In days gone past once a commercial or legal dispute which could not be resolved between the parties in the normal course of business arose, the only recourse was the issue of legal proceedings as the first step on a potentially long and hazardous journey to Court.
This journey seemed to last an eternity, with the resulting impact on ongoing business and increasing costs.
Eventually the matter would be listed for hearing, many hours of preparation would be required and aspects of business would come to a virtual standstill to allow the witnesses required to prove or defend the dispute to attend Court.
Either the hearing would last for days with numerous witnesses on each side, the eventual outcome being unpredictable or even unexpected, or the parties would at last get their heads together and a resolution thrashed out.
Such resolutions, arrived at under the pressure of the hearing about to commence with all the inherent risks of trial hanging over them, could well leave neither party feeling particularly happy at the outcome, perhaps wondering if it had all been worthwhile in the first place!
Thankfully those days have long gone and full blown litigation is now increasingly being seen as what it always should be, a last resort. Whilst they still perhaps have quite a way to go, Dispute Resolution lawyers and the Courts are now much more attuned to the needs of business and the realities of day to day commerce and the trend is towards the legal process adapting to fit the needs of business rather than the other way around
A number of years ago a “Commercial List” was established in the High Court in Northern Ireland with a designated “Commercial Judge” to oversee and administer “any cause relating to business or commercial transactions…” From the outset a much greater degree of Judicial intervention and Case Management was begun with a view to speeding up the process and facilitating resolution and, with time, this has proved of great benefit and indeed the approach has spread into other areas of litigation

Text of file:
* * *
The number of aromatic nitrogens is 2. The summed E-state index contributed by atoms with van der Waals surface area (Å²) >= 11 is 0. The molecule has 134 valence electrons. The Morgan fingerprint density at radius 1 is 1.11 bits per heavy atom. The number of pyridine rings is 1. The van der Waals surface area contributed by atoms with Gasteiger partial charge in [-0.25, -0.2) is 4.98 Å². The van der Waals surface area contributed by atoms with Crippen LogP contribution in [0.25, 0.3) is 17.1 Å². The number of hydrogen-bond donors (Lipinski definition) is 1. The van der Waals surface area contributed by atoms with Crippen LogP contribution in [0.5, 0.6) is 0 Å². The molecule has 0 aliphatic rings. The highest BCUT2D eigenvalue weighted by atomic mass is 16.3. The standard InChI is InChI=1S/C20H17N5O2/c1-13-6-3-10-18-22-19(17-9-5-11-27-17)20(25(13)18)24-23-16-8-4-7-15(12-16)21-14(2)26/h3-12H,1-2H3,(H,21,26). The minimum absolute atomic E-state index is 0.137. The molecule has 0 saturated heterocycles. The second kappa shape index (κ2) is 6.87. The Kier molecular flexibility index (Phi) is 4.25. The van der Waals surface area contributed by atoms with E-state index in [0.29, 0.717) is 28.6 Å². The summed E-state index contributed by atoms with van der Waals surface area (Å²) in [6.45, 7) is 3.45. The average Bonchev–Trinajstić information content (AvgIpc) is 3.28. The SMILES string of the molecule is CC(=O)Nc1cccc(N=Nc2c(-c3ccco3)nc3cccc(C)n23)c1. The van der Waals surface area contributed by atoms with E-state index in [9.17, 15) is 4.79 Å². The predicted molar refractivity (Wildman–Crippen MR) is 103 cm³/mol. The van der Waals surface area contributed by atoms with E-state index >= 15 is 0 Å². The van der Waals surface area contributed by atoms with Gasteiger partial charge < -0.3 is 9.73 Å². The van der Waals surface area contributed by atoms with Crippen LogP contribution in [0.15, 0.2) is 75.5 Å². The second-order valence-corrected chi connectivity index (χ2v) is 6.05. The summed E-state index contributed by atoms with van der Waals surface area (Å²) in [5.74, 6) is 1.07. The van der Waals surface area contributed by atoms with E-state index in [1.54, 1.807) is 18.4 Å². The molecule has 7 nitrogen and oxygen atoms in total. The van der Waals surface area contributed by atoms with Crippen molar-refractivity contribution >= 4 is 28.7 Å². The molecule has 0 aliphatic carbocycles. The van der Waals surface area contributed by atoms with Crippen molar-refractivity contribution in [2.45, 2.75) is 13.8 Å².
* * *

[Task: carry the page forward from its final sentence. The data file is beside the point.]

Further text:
Such procedural changes broadly coincided with an increasing interest in Alternative forms of Dispute Resolution, and in particular Mediation, and such developments were encouraged by the Court. This ultimately led to the issue of a Pre-Action Protocol for Commercial Actions with the stated objective of enabling “parties to avoid litigation by agreeing a settlement of the claim before commencement of proceedings..”
This Protocol requires parties to meet before the issue of any proceedings with one of the stated purposes being” to consider whether some form of alternative dispute resolution would be more suitable than litigation…”
Thus whilst parties to commercial disputes are not being compelled to enter into alternative forms of Dispute Resolution they are clearly being strongly encouraged to do so
There are clear advantages to these alternative forms of Dispute Resolution and, in particular, Mediation. Mediation is a consensual process: It is held at a time and a place that suits the parties, the Mediator is agreed between the parties, the conduct of the process can be adapted and agreed to facilitate the parties and an outcome can only be reached by agreement, the Mediator cannot and will not impose an outcome. Mediation also allows non legal and more commercial factors to be taken into account and outcomes can be agreed that are much different and more commercially centered than a Court could order. This non adversarial approach also lends itself more readily to a continuing of commercial relationships between the parties than would the “battle” of full blown litigation.
At the end of the day if such alternative forms do not lead to an agreed resolution there is always the option to proceed to litigation but at least one would have the benefit of knowing they had tried rather than wondering if there was another way.
Even if such alternative forms of resolution do not prove successful and full blown litigation is the only option open, the Commercial Court has adapted more efficient procedures to deal with Commercial Disputes and there is increasing emphasis on the disclosure and potential agreement of expert reports, narrowing the issues in dispute by seeking to agree as much as possible and greater case and cost management. Relatively new concepts such as early neutral evaluation and concurrent evidence or “hot-tubbing” are also much in favour
All in all the “one size fits all” nature of Dispute Resolution of the past is long gone with the emphasis now on a more adaptable, efficient and commercially focused process. Whilst these changes create many challenges for Dispute Resolution lawyers and the Courts, it is the world of business, and commerce in general, which is likely to be the main beneficiary